The Extracellular Matrix

Posted by on November 15, 2017

 

A common question people ask is: “Will I really be getting a dead guy’s foreskin?” The answer is effectively no.

As you may recall from your high school biology class, the cell is the building block of life. There are some single cell organisms, but humans are made up of trillions. However, when cells number in the trillions, they need something to hold them together. In humans, our cells produce something known as the Extracellular Matrix (“ECM”). The ECM holds all of the cells together and ensures that cells are properly differentiated. It is made mostly of collagen. As I said before, usually it is produced by the cells themselves. However, what Foregen is doing is taking a foreskin from a deceased donor (never from an infant who did not consent as that is unethical in every sense), stripping away the cells using a chemical that is similar to detergent, and then recellularizing it with your cells. What this means is that in the end, what will be attached to you is the the ECM of a deceased male seeded with your own cells.

 

            The process that Foregen is using has been used by other scientists to create other organs and has been quite successful. Hence why Foregen is using it. It does not in anyway involve receiving donated cells, they will be entirely your own. This is good for a number of reasons. The first is when you receive an organ transplant your immune system begins to attack it. With this, people who receive organ transplants typically need to take immunosuppressants for the rest of their lives. This not only harms their immune system, but does serious damage to their liver and kidneys. However, in other situations where scientists have regrown organs using one's own stem cells, no such issues have arisen. Additionally, it is a good thing that Foregen is able to use your own cells because let's face it, who wants another man’s cells in their penis. You want your penis to look, feel, and act the way that it would have if you had never been harmed. By using your cells which have a blueprint of how your body is supposed to look, Foregen can accomplish this.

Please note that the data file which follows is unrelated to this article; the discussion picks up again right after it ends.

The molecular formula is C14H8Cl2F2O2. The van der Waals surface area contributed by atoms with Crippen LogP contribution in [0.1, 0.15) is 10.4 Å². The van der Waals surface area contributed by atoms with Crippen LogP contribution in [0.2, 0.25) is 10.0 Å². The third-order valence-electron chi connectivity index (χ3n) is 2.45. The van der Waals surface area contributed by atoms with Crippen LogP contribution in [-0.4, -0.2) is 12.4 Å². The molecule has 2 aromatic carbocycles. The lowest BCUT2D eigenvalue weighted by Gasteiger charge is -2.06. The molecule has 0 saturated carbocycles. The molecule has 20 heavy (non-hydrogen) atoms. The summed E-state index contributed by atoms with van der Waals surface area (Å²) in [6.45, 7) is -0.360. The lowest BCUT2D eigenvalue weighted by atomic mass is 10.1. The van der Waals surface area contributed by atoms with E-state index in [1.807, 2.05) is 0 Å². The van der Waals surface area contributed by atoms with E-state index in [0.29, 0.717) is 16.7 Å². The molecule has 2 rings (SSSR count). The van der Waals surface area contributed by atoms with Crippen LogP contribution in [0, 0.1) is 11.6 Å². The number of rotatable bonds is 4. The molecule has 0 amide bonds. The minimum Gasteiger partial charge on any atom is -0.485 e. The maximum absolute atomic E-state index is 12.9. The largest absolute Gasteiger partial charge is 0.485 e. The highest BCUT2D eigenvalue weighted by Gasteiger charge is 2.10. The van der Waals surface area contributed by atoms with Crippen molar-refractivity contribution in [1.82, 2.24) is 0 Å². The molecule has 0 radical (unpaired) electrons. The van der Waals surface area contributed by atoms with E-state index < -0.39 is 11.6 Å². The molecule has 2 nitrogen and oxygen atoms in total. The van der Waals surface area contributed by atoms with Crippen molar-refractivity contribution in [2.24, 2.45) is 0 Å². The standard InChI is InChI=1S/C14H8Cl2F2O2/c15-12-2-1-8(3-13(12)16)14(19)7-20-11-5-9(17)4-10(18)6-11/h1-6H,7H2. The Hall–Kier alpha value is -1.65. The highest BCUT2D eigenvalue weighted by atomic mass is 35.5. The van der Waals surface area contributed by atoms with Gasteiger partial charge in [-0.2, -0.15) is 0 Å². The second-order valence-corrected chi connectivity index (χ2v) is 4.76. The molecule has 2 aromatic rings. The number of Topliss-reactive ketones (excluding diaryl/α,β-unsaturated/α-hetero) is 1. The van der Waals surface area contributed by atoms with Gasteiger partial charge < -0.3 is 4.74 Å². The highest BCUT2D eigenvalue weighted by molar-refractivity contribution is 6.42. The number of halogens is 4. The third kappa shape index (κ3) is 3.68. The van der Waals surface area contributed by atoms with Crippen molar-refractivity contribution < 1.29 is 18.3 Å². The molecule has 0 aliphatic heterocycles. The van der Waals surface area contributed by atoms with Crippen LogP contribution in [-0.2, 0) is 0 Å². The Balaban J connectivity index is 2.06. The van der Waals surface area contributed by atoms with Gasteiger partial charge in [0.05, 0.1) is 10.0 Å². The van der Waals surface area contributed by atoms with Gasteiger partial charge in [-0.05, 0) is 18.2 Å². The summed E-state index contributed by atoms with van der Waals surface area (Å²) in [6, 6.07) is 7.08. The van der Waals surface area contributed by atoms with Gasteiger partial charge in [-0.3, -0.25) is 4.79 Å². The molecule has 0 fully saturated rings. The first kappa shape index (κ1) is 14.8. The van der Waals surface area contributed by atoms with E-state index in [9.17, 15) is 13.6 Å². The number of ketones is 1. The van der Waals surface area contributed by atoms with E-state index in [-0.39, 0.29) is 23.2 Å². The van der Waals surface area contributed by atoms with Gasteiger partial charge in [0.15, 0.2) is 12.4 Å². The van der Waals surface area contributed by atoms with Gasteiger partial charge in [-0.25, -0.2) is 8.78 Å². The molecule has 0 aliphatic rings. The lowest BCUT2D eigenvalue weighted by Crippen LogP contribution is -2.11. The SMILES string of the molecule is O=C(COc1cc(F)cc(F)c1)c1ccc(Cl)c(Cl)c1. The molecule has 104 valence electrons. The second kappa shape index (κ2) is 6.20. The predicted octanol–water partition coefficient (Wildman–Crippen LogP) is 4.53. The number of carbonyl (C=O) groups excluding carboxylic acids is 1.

By now, you are likely thinking, but what about the donated ECM. The thing about the ECM is it regenerates over time as well. Just like the cells it keeps in check, it disintegrates and is reproduced. In one study scientists used a pig’s intestines for an ECM that would be used to help regrow part of a human heart. What they found was that after one year, the donated ECM was 95% gone and had been replaced by the patient’s own tissue. Only small metal fragments remained. The fact that this was only 95% was likely because they actually built an ECM in that case and used metal as part of it. Using a donated organic ECM would likely lead to 100% being regenerated as normal tissue. This new ECM would be built in accordance with the instructions provided by the DNA in the cells. Thus again, creating a foreskin that will be exactly like the one that was amputated.

 

Further Reading:


"First Ever Implantation of Bioabsorbable Biostar Device at DHZB". DHZB NEWS. December 2007. Retrieved 2008-08-05. The almost transparent collagen matrix consists of medically purified pig intestine, which is broken down by the scavenger cells (macrophages) of the immune system. After about 1 year the collagen has been almost completely (90-95%) replaced by normal body tissue: only the tiny metal framework remains. An entirely absorbable implant is currently under development.

 

Article by Joshua



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